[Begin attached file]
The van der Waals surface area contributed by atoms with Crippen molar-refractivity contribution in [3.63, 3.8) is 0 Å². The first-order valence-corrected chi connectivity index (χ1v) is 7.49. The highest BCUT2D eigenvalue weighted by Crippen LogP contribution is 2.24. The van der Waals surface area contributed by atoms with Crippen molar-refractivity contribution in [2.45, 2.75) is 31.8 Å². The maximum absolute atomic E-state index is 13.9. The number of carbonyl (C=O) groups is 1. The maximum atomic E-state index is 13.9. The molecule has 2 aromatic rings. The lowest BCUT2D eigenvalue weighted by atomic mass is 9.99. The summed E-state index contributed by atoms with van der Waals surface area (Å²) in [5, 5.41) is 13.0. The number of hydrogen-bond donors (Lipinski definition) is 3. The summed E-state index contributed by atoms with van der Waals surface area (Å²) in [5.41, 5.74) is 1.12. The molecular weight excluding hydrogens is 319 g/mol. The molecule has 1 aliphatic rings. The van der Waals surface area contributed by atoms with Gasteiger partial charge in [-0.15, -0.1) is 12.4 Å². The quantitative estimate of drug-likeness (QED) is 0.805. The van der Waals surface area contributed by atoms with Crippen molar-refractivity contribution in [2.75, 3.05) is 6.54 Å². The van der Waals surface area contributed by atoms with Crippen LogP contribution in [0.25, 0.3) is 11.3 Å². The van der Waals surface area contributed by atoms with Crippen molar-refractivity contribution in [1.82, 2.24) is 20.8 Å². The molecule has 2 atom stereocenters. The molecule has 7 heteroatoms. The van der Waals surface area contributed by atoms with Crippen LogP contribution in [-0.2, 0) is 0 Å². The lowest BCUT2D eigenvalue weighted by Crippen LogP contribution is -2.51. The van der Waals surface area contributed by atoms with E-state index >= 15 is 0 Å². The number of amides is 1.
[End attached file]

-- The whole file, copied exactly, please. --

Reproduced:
The van der Waals surface area contributed by atoms with Crippen molar-refractivity contribution in [3.63, 3.8) is 0 Å². The first-order valence-corrected chi connectivity index (χ1v) is 7.49. The highest BCUT2D eigenvalue weighted by Crippen LogP contribution is 2.24. The van der Waals surface area contributed by atoms with Crippen molar-refractivity contribution in [2.45, 2.75) is 31.8 Å². The maximum absolute atomic E-state index is 13.9. The number of carbonyl (C=O) groups is 1. The maximum atomic E-state index is 13.9. The molecule has 2 aromatic rings. The lowest BCUT2D eigenvalue weighted by atomic mass is 9.99. The summed E-state index contributed by atoms with van der Waals surface area (Å²) in [5, 5.41) is 13.0. The number of hydrogen-bond donors (Lipinski definition) is 3. The summed E-state index contributed by atoms with van der Waals surface area (Å²) in [5.41, 5.74) is 1.12. The molecular weight excluding hydrogens is 319 g/mol. The molecule has 1 aliphatic rings. The van der Waals surface area contributed by atoms with Gasteiger partial charge in [-0.15, -0.1) is 12.4 Å². The quantitative estimate of drug-likeness (QED) is 0.805. The van der Waals surface area contributed by atoms with Crippen molar-refractivity contribution in [2.75, 3.05) is 6.54 Å². The van der Waals surface area contributed by atoms with Crippen LogP contribution in [0.25, 0.3) is 11.3 Å². The van der Waals surface area contributed by atoms with Crippen molar-refractivity contribution in [1.82, 2.24) is 20.8 Å². The molecule has 2 atom stereocenters. The molecule has 7 heteroatoms. The van der Waals surface area contributed by atoms with Crippen LogP contribution in [-0.2, 0) is 0 Å². The lowest BCUT2D eigenvalue weighted by Crippen LogP contribution is -2.51. The van der Waals surface area contributed by atoms with E-state index >= 15 is 0 Å². The number of amides is 1.